Eric Kemp traced the increasing involvement of Parliament in the regulation of ecclesiastical matters.  He calculated that between 1530 and 1760 there was an average of 2.5 ‘ecclesiastical statutes’ every year.  Between 1760 and 1820 the average rose to 10 a year.  Between 1820 and 1870 the average leaped to 25 a year (Counsel and Consent, SPCK, London, 1961 at p.172).

The Doctors were understandably unenthusiastic about this new ecclesiastical activism on the part of the Legislature.  In Bliss v Woods (1831) 162 ER 1235, which concerned the right officiate in a chapel, Sir John Nicholl found that the relevant Church Building Act ‘is so loosely and carelessly penned that it bears every appearance of having been hastily drawn’ (p.1249).  In Varty and Mopsey v Nunn (1841)163 ER 616, a chuch rate case, the Chancellor of London grumbled that ‘It has been no easy task to discover the true meaning of the local Act [which fixed the church rate in the area] but that Act is light itself compared with the obscurity of the Church Building statutes’ (p.621).

Writing in the mid-20th century, Eric Kemp also regretted the heavy incursion of Acts of Parliament into ecclesiastical law that occurred in the 19th century.  He argued that ‘a statute is not the best instrument for directing the spiritual life of a community [as] … the experience of the last hundred years has shown’ (An Introduction to Canon Law in the Church of England, Hodder and Stoughton, London, 1957, p.75).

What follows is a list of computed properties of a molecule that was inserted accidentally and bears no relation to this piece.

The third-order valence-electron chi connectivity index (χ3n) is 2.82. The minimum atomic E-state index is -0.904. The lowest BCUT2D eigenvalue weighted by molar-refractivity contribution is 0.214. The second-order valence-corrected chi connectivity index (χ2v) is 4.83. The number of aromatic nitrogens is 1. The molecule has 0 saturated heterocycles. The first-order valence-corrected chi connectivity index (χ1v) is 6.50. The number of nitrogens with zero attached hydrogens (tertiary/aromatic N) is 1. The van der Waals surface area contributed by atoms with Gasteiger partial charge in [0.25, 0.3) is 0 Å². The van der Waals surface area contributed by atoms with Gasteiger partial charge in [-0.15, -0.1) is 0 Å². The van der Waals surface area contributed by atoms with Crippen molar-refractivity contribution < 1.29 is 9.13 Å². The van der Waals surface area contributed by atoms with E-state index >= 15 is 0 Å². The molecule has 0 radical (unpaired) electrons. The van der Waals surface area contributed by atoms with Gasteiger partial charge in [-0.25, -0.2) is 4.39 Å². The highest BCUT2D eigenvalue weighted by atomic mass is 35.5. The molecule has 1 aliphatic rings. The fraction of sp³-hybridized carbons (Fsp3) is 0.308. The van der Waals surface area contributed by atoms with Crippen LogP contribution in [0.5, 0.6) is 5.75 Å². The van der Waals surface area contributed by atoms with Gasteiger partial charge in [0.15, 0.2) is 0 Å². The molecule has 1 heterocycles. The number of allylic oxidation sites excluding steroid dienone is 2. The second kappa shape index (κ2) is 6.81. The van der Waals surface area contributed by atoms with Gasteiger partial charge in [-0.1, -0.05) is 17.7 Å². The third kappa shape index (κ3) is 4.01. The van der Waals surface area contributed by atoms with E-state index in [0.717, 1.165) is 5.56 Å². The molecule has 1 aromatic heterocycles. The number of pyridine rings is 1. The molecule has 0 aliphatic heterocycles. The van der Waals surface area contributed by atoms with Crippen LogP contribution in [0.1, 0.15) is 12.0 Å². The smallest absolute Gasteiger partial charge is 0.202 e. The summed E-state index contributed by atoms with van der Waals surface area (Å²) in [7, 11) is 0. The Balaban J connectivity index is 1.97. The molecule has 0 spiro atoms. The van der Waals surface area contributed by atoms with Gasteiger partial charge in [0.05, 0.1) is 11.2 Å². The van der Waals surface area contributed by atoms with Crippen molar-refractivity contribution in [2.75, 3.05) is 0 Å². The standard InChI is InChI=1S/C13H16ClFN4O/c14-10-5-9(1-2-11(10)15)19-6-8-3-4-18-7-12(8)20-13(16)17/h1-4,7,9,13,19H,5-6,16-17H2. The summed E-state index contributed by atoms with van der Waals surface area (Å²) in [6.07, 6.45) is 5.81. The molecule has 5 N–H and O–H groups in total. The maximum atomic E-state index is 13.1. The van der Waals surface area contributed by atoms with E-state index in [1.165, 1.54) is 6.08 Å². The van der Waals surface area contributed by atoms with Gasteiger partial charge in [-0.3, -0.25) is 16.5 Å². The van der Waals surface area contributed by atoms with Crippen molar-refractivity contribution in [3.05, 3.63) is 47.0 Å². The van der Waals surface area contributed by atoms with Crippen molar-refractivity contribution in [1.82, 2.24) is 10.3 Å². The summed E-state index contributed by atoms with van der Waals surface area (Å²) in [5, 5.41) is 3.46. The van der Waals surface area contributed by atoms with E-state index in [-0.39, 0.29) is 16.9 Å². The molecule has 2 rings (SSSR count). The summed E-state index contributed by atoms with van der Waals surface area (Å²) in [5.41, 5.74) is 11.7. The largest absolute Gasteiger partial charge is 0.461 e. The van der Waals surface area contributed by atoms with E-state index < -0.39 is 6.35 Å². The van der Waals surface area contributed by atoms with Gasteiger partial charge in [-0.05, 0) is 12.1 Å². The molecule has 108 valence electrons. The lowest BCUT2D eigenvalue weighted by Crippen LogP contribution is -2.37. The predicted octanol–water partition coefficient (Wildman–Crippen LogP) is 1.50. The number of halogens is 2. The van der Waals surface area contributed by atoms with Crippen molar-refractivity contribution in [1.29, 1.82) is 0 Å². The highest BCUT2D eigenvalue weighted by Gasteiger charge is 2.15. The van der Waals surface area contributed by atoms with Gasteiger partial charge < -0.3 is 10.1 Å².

This deprecation of statute law may be a little unfair.  Even if they had the inclination, the ecclesiastical judges and the clergy in Convocation had no power to effect significant structural reform of the Church so as to address the increase of population and urbanisation of the period.  Only Parliament could do this.  Structural reform was plainly necessary, to clear away the undergrowth of ancient and outdated ecclesiastical laws and thus enable the promulgation of new laws.  Kemp himself observed that in 1832 there were no fewer than 386 ecclesiastical courts (p.49).

In 1857 the responsibility for administering the law concerning wills and wives was transferred by Act of Parliament to newly established secular courts.  Jurisdiction over wrecks was transferred two years later.  The reforms of 1857 ‘sealed the fate of Doctors’ Commons’ (Squibb, p.96).  Despite protests, the land, buildings and library were sold of and the proceeds distributed among the remaining Doctors.

In ‘The Fall and Rise of Doctors’ Commons’ (Ecclesiastical Law Journal 1996), Paul Barber makes an interesting case that, although the college undoubtedly ceased to function in the mid-19th century, it was never truly dissolved.  He speculates optimistically that ‘another generation might see the Doctor’s scarlet in the Ecclesiastical Court’.

The case law of Doctors’ Commons is still cited in modern divorce and probate law.  It may well remain relevant to the understanding of Church of England doctrine.  The case law was, after all, based on that doctrine, and the doctrine was unaffected by the reforms of the mid-19th century.  The report The Canon Law of the Church of England (SPCK, 1947) referred to Lord Stowell’s ‘magnificent judgment in the case of Evans v Evans (1790) [161 ER 466] where he expounds the lifelong nature of the bond of Christian marriage … with a beauty of language, a lucidity and a reverence for the institution of marriage …’ (p.55).  That judgment no longer represents the English law of marriage, but that does not mean that it does not express the Church of England’s doctrine of marriage.